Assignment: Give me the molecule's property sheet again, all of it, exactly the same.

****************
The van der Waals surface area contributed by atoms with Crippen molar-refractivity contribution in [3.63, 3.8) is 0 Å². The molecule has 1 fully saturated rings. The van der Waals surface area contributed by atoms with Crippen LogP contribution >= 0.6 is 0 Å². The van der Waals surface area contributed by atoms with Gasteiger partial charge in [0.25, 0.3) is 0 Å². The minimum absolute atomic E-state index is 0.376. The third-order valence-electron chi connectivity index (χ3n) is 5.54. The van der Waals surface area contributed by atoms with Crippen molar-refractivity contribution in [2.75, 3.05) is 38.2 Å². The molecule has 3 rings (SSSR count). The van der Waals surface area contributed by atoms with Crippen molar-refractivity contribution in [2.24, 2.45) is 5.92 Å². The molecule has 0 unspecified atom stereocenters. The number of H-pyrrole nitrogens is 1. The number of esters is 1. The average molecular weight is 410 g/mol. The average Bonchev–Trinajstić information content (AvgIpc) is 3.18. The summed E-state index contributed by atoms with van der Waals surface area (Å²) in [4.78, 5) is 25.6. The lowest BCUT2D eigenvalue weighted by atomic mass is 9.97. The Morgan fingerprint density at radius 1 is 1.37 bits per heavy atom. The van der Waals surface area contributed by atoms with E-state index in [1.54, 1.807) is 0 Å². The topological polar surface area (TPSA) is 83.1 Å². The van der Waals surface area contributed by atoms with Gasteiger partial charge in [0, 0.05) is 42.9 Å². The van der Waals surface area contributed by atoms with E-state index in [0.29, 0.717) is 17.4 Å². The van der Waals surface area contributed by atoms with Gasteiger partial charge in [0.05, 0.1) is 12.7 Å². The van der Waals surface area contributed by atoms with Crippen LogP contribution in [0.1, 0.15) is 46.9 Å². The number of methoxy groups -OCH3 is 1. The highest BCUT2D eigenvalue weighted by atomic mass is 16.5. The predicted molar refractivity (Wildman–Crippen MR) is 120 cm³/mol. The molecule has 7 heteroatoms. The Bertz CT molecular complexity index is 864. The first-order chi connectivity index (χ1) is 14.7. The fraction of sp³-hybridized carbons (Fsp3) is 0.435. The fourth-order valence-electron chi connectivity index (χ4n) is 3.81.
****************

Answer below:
The van der Waals surface area contributed by atoms with Crippen molar-refractivity contribution in [3.63, 3.8) is 0 Å². The molecule has 1 fully saturated rings. The van der Waals surface area contributed by atoms with Crippen LogP contribution >= 0.6 is 0 Å². The van der Waals surface area contributed by atoms with Gasteiger partial charge in [0.25, 0.3) is 0 Å². The minimum absolute atomic E-state index is 0.376. The third-order valence-electron chi connectivity index (χ3n) is 5.54. The van der Waals surface area contributed by atoms with Crippen molar-refractivity contribution in [2.75, 3.05) is 38.2 Å². The molecule has 3 rings (SSSR count). The van der Waals surface area contributed by atoms with Crippen molar-refractivity contribution in [2.24, 2.45) is 5.92 Å². The molecule has 0 unspecified atom stereocenters. The number of H-pyrrole nitrogens is 1. The number of esters is 1. The average molecular weight is 410 g/mol. The average Bonchev–Trinajstić information content (AvgIpc) is 3.18. The summed E-state index contributed by atoms with van der Waals surface area (Å²) in [4.78, 5) is 25.6. The lowest BCUT2D eigenvalue weighted by atomic mass is 9.97. The Morgan fingerprint density at radius 1 is 1.37 bits per heavy atom. The van der Waals surface area contributed by atoms with E-state index in [1.54, 1.807) is 0 Å². The topological polar surface area (TPSA) is 83.1 Å². The van der Waals surface area contributed by atoms with Gasteiger partial charge in [0, 0.05) is 42.9 Å². The van der Waals surface area contributed by atoms with E-state index in [0.29, 0.717) is 17.4 Å². The van der Waals surface area contributed by atoms with Gasteiger partial charge in [0.05, 0.1) is 12.7 Å². The van der Waals surface area contributed by atoms with Crippen LogP contribution in [0.1, 0.15) is 46.9 Å². The number of methoxy groups -OCH3 is 1. The highest BCUT2D eigenvalue weighted by atomic mass is 16.5. The predicted molar refractivity (Wildman–Crippen MR) is 120 cm³/mol. The molecule has 7 heteroatoms. The Bertz CT molecular complexity index is 864. The first-order chi connectivity index (χ1) is 14.7. The fraction of sp³-hybridized carbons (Fsp3) is 0.435. The fourth-order valence-electron chi connectivity index (χ4n) is 3.81.